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kpete Donating Member (1000+ posts) Send PM | Profile | Ignore Wed Jun-02-10 10:41 AM
Original message
Goldman Sachs sold $250 million of BP stock before spill
Edited on Wed Jun-02-10 11:02 AM by kpete
Source: Raw Story

Goldman Sachs sold $250 million of BP stock before spill

By John Byrne
Wednesday, June 2nd, 2010 -- 10:12 am



Firm's stock sale nearly twice as large as any other institution, but represented just 44 percent of total BP investment

The brokerage firm that's faced the most scrutiny from regulators in the past year over the shorting of mortgage related securities seems to have had good timing when it came to something else: the stock of British oil giant BP.

According to regulatory filings, RawStory.com has found that Goldman Sachs sold 4,680,822 shares of BP in the first quarter of 2010. Goldman's sales were the largest of any firm during that time. Goldman would have pocketed slightly more than $266 million if their holdings were sold at the average price of BP's stock during the quarter.

If Goldman had sold these shares today, their investment would have lost 36 percent its value, or $96 million. The share sales represented 44 percent of Goldman's holdings -- meaning that Goldman's remaining holdings have still lost tens of millions in value.

Read more: http://rawstory.com/rs/2010/0602/month-oil-spill-goldma... /



http://moneycentral.msn.com/ownership?Holding=Instituti...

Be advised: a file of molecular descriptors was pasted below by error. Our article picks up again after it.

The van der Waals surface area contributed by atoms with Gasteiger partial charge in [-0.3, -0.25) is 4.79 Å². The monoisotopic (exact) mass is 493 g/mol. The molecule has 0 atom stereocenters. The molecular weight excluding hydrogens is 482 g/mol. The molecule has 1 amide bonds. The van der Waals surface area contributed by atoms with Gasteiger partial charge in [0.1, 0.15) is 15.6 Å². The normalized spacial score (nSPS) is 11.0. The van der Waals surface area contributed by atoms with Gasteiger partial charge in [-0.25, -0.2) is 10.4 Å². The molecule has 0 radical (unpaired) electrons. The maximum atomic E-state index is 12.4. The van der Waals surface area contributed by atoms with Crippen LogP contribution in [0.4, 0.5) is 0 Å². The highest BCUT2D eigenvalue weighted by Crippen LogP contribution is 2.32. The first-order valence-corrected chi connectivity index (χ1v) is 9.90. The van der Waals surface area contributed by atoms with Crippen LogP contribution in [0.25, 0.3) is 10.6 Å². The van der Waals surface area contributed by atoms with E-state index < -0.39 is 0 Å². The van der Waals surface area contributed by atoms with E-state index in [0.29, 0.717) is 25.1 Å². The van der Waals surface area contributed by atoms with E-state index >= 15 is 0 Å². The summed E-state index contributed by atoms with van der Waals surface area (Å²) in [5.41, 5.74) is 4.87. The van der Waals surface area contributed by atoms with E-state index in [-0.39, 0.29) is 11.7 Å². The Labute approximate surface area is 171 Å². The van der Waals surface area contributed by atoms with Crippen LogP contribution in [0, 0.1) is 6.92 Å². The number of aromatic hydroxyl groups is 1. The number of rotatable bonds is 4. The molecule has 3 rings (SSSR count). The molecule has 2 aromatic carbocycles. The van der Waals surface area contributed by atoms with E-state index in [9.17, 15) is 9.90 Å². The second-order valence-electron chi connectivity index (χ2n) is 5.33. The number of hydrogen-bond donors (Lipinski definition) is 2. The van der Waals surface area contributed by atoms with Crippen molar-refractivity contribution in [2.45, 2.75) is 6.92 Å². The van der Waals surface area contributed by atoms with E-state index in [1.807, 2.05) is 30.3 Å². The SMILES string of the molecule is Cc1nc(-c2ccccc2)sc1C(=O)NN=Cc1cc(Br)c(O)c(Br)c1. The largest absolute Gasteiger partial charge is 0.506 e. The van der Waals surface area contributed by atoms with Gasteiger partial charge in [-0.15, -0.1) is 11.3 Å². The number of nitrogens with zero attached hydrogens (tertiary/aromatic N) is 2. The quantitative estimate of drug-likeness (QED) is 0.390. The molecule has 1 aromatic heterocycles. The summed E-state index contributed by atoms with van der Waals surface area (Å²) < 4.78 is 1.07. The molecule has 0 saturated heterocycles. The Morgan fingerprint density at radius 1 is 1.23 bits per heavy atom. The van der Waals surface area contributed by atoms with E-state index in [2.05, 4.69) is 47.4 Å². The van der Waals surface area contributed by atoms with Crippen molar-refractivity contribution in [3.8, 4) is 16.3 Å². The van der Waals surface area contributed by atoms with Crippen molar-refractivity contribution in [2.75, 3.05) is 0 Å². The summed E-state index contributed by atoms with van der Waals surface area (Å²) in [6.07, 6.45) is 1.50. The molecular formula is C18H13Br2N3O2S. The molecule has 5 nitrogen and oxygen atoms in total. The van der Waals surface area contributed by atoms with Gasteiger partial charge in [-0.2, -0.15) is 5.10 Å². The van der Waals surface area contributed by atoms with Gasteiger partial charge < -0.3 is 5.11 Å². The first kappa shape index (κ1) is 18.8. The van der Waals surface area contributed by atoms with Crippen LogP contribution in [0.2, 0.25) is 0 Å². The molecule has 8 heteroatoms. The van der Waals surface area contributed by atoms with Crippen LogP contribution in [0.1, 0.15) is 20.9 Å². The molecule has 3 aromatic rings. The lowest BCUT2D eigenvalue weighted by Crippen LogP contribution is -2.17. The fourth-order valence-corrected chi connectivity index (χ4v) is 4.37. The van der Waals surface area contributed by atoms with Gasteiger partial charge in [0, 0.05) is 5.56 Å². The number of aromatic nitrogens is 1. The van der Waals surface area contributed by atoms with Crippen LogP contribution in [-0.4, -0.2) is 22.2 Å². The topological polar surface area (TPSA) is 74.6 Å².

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Spoonman Donating Member (1000+ posts) Send PM | Profile | Ignore Wed Jun-02-10 11:11 AM
Response to Original message
1. Hot diggity!
I can't wait for the "911 truther / single toother" crowd to show up with their opinions on this...... :popcorn:
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Lugnut Donating Member (1000+ posts) Send PM | Profile | Ignore Wed Jun-02-10 11:12 AM
Response to Original message
2. K&R n/t
:kick:
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nyc 4 Biden Donating Member (1000+ posts) Send PM | Profile | Ignore Wed Jun-02-10 11:15 AM
Response to Original message
3. Goldman busted the pipe?!1!
}(

Is that why there was a delay in pushing the panic button on the rig, they had to call Goldman and tell them the deed was done...sell..sell..sell! :tinfoilhat:
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hedgehog Donating Member (1000+ posts) Send PM | Profile | Ignore Wed Jun-02-10 11:43 AM
Response to Reply #3
5. It may have been the fact that the stock was dropping and being sold
off that put the pressure on to bring the well in and to Hell with safety procedures.....
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cbdo2007 Donating Member (1000+ posts) Send PM | Profile | Ignore Wed Jun-02-10 11:27 AM
Response to Original message
4. Wow thanks - this doesn't really tell us anything.
Within 3 weeks from Jan 19 - Feb 8 their share price went from $62-$52 and this is well before the oil spill. GS was probably reacting to that and long term prospects rather than looking into their crystal ball and seeing the impending oil catastrophe happening, but hey, whatever floats your boat on getting worked up over GS and BP.
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Peace Patriot Donating Member (1000+ posts) Send PM | Profile | Ignore Wed Jun-02-10 11:45 AM
Response to Original message
6. Has anybody yet come up with a satisfactory explanation for the initial explosion